When one calls oneself HLOW (which literally means “sweet” in Tunisian Arabic with the same double meaning as in English: of cuteness and of sugary stuff) and one meets a talented designer who creates a whole collection around the notion of sweetness and its counterpart, abundance disgust, one is definitely bound to do something about it. This is what happened during our visit of the last Eindhoven Design Academy graduation show, in the class of Contextual Design. We encountered the strange work Hala Tawil, a strong statement and a new lexicon of sweetened design.

Can you tell us a bit more about this graduation project: gradual unease. It looks like ceramic but it’s resin, it seems to be sweet and cute at first, then terribly cruel (like dismembered body parts), then a bit kinky, then futuristic (as if we were traveling in the world of infinitely small) and finally it shows its materiality (colors that are catching the light, rough patches and iridescence)? What was it about, what did you want to represent? And is there a function at all? Could you tell us about the association you create between the urge to acquire and the urge to have sex?

The starting point of the work was a fascination with the imagery associated with children, specifically, foods in toys and cartoons…which seems to look incredibly appetizing and attractive, but also artificial and alienating. It became rather clear, that this imagery, of hefty pink sausages, dripping syrup, thick spherical globs of milky ice-cream…could be read in a somewhat…perverse…way (I ask you to use your imagination here). Looking more closely at cartoons (I focused mainly on early American animations including the well-known Walt Disney and Hanna-Barbera cartoons..the classics), it was evident that this was not a merely subjective observation: Cartoons have long played with this fantasy and tension between sex, food and childhood innocence.

Following that, I worked for around a year with Najla El Zein (cf. attached video), a prominent studio in Lebanon. As part of a very small team, I gained a deeper understanding of material explorations, design conception….etc. The practice was very wide, developing client based commissions and also a lot of in-house material and sculptural experimentation.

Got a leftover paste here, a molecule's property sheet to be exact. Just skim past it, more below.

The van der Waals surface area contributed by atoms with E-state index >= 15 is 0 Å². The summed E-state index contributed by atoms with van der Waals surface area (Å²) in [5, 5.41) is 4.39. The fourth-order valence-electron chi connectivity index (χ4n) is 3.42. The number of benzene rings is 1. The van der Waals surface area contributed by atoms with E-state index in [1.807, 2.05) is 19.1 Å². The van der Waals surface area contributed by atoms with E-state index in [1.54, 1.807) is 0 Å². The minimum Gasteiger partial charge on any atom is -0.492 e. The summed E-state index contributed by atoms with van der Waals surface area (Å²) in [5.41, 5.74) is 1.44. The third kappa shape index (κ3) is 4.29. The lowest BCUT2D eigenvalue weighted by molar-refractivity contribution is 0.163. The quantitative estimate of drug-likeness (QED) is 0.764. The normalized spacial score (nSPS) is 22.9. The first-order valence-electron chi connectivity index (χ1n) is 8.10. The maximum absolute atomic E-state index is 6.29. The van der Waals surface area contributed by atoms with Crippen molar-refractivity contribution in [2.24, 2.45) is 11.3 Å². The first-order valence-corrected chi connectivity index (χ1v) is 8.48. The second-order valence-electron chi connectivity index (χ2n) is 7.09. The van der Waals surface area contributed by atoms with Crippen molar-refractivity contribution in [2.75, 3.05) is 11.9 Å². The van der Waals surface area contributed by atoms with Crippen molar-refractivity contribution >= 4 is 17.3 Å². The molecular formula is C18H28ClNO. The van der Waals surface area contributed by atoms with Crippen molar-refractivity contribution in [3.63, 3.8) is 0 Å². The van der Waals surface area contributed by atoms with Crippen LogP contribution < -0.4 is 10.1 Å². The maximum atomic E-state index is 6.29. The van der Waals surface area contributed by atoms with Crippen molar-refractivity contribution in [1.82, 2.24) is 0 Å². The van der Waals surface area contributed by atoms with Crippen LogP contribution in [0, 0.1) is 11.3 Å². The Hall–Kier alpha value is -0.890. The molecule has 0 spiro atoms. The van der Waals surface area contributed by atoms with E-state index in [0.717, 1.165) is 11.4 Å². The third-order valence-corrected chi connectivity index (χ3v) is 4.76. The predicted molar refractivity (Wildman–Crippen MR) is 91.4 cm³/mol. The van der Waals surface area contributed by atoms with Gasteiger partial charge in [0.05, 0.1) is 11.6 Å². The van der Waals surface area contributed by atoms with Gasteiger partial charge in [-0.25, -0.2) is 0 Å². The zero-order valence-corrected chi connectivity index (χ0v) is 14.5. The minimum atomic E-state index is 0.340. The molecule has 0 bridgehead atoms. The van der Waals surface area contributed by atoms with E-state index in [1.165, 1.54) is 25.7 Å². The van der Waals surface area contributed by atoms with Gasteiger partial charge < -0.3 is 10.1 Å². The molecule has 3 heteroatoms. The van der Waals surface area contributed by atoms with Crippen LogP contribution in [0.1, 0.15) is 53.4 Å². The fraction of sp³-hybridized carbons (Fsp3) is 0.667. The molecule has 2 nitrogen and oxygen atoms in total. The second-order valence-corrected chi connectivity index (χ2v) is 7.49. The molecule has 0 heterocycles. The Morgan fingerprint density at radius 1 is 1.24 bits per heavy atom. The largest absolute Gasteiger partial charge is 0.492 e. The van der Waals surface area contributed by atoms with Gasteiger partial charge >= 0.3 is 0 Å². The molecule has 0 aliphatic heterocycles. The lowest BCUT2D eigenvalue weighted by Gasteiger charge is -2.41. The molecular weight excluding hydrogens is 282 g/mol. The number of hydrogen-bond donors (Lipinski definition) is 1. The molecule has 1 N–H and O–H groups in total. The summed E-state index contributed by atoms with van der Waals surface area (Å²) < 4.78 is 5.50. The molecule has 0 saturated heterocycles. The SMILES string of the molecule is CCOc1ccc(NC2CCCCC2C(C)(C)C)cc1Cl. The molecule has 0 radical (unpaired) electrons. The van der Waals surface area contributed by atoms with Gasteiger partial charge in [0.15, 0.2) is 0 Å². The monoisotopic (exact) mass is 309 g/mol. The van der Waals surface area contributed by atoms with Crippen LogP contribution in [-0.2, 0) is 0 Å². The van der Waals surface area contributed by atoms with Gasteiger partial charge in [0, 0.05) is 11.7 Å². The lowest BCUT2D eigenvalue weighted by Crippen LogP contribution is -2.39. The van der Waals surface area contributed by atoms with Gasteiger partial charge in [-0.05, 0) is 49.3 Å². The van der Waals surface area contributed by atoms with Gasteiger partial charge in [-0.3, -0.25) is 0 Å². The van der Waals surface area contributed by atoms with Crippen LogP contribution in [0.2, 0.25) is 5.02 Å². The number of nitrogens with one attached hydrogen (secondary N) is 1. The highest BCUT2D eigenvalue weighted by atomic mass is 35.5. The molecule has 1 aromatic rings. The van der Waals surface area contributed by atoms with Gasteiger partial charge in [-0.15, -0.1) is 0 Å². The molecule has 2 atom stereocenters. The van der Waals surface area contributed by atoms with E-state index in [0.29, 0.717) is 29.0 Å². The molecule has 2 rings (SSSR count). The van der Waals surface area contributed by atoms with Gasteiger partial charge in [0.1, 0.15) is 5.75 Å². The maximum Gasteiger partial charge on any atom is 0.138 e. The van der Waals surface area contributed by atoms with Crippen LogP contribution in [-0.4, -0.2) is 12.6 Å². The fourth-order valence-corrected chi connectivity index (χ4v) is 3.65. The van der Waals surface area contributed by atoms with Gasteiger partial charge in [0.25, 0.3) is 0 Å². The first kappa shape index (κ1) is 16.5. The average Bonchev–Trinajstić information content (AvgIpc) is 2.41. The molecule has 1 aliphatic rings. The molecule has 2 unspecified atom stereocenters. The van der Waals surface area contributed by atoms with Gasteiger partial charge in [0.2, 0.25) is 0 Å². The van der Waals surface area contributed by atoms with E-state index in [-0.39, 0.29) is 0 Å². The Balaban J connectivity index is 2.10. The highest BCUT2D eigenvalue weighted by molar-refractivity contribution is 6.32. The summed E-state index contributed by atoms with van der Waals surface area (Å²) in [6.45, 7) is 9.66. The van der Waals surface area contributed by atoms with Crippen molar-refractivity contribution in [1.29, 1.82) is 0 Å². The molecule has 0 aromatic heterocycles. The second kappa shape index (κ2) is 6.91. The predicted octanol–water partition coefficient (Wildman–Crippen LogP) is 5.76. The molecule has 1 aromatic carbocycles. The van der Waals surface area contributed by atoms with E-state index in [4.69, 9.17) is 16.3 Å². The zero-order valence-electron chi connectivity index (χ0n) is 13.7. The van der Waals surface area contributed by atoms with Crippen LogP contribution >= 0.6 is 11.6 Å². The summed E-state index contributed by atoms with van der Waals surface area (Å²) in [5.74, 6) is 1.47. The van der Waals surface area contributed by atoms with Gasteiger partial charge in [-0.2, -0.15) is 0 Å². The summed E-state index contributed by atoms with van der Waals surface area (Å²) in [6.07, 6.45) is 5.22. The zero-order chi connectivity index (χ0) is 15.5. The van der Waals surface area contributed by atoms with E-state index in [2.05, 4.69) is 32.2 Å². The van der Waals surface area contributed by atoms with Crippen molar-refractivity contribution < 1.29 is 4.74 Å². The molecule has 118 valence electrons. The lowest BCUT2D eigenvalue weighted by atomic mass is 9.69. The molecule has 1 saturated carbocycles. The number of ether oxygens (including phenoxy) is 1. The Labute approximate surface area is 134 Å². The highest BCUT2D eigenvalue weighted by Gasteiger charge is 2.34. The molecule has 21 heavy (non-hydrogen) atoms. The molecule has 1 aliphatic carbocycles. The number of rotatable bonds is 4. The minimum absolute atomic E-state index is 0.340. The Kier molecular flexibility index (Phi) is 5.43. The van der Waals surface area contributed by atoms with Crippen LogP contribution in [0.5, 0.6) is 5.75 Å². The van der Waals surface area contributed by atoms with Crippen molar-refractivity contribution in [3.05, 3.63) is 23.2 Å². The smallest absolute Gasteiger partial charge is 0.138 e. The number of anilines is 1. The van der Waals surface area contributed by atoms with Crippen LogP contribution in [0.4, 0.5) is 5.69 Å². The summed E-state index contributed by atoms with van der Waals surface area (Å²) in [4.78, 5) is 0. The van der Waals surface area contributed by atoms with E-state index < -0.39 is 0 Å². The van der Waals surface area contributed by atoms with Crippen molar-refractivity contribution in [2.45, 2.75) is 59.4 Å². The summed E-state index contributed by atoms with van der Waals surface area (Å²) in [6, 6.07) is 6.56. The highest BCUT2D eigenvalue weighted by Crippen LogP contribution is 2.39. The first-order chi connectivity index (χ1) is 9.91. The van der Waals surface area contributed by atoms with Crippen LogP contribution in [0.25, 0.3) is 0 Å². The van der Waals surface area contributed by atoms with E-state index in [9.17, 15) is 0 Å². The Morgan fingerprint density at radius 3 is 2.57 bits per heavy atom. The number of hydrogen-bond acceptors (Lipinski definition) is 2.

This experience is truly what fueled me to apply for Design Academy.

I never really defined myself as a designer, as I assumed in the traditional sense, designers are probably interested in producing functional objects. But I was interested in objects, in human relationship to inanimate objects. Design Academy seemed to offer this leeway and rigor that I was looking for.

You just graduated. This is a very interesting time of your life. Do you have precise ambitions in life that you may want to share with us? What kind of design do you wish to produce? What are your plans for the years to come?

It’s funny to think that I feel I’ve been (along with my fellow colleagues) in a bubble for the past 2 years, and I only truly felt it after graduating this summer. Nonetheless, Design Academy helped me ground my own interests and practice, and I am truly grateful for this experience. I think there is a great sense of freedom that comes post-graduation. And I would like to continue working on this intersection between text, imagery and materiality, and continue to create some sort separate worlds conveyed through the works. Additionally, I never underestimate the value of learning from others and their experiences, so I am eager to work closely and collaborate with others as well.

The Wind Portal by Najla El Zein Studio at the V&A Museum

The Contextual Design Class was the most spectacular of the Graduation Show. We also discovered the work of Elissa Lacoste and we will talk about it in our next post.

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